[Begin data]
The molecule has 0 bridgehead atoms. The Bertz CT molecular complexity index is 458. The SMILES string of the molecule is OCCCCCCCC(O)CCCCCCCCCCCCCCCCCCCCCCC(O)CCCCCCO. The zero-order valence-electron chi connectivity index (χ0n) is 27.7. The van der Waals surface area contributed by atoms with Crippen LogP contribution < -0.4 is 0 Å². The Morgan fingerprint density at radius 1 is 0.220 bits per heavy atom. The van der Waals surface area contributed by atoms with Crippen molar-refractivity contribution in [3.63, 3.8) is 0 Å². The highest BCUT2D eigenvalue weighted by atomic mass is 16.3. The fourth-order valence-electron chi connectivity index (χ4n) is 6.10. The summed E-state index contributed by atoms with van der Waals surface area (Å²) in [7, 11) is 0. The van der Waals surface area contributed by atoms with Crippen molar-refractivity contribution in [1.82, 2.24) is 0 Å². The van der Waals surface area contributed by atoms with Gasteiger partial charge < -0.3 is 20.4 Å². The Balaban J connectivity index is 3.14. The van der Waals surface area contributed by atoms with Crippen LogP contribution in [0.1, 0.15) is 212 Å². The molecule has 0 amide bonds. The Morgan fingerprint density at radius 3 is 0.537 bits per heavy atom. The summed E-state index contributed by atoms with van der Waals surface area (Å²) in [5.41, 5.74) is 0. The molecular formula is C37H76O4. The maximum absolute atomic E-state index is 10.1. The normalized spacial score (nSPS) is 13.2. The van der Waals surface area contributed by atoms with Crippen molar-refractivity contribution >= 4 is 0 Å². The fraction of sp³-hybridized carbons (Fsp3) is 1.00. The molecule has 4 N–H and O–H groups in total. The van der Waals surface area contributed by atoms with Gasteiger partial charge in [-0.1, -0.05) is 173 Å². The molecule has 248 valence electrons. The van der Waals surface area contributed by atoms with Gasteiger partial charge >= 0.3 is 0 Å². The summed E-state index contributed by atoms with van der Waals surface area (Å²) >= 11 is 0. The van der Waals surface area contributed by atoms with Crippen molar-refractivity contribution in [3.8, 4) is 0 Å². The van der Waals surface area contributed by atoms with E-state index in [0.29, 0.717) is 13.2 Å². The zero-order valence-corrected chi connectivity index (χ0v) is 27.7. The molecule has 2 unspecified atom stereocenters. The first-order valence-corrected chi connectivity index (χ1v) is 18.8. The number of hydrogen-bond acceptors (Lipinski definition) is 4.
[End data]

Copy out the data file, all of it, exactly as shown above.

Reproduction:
The molecule has 0 bridgehead atoms. The Bertz CT molecular complexity index is 458. The SMILES string of the molecule is OCCCCCCCC(O)CCCCCCCCCCCCCCCCCCCCCCC(O)CCCCCCO. The zero-order valence-electron chi connectivity index (χ0n) is 27.7. The van der Waals surface area contributed by atoms with Crippen LogP contribution < -0.4 is 0 Å². The Morgan fingerprint density at radius 1 is 0.220 bits per heavy atom. The van der Waals surface area contributed by atoms with Crippen molar-refractivity contribution in [3.63, 3.8) is 0 Å². The highest BCUT2D eigenvalue weighted by atomic mass is 16.3. The fourth-order valence-electron chi connectivity index (χ4n) is 6.10. The summed E-state index contributed by atoms with van der Waals surface area (Å²) in [7, 11) is 0. The van der Waals surface area contributed by atoms with Crippen molar-refractivity contribution in [1.82, 2.24) is 0 Å². The van der Waals surface area contributed by atoms with Gasteiger partial charge < -0.3 is 20.4 Å². The Balaban J connectivity index is 3.14. The van der Waals surface area contributed by atoms with Crippen LogP contribution in [0.1, 0.15) is 212 Å². The molecule has 0 amide bonds. The Morgan fingerprint density at radius 3 is 0.537 bits per heavy atom. The summed E-state index contributed by atoms with van der Waals surface area (Å²) in [5.41, 5.74) is 0. The molecular formula is C37H76O4. The maximum absolute atomic E-state index is 10.1. The normalized spacial score (nSPS) is 13.2. The van der Waals surface area contributed by atoms with Crippen molar-refractivity contribution >= 4 is 0 Å². The fraction of sp³-hybridized carbons (Fsp3) is 1.00. The molecule has 4 N–H and O–H groups in total. The van der Waals surface area contributed by atoms with Gasteiger partial charge in [-0.1, -0.05) is 173 Å². The molecule has 248 valence electrons. The van der Waals surface area contributed by atoms with Gasteiger partial charge >= 0.3 is 0 Å². The summed E-state index contributed by atoms with van der Waals surface area (Å²) >= 11 is 0. The van der Waals surface area contributed by atoms with Crippen molar-refractivity contribution in [3.8, 4) is 0 Å². The van der Waals surface area contributed by atoms with E-state index in [0.29, 0.717) is 13.2 Å². The zero-order valence-corrected chi connectivity index (χ0v) is 27.7. The molecule has 2 unspecified atom stereocenters. The first-order valence-corrected chi connectivity index (χ1v) is 18.8. The number of hydrogen-bond acceptors (Lipinski definition) is 4.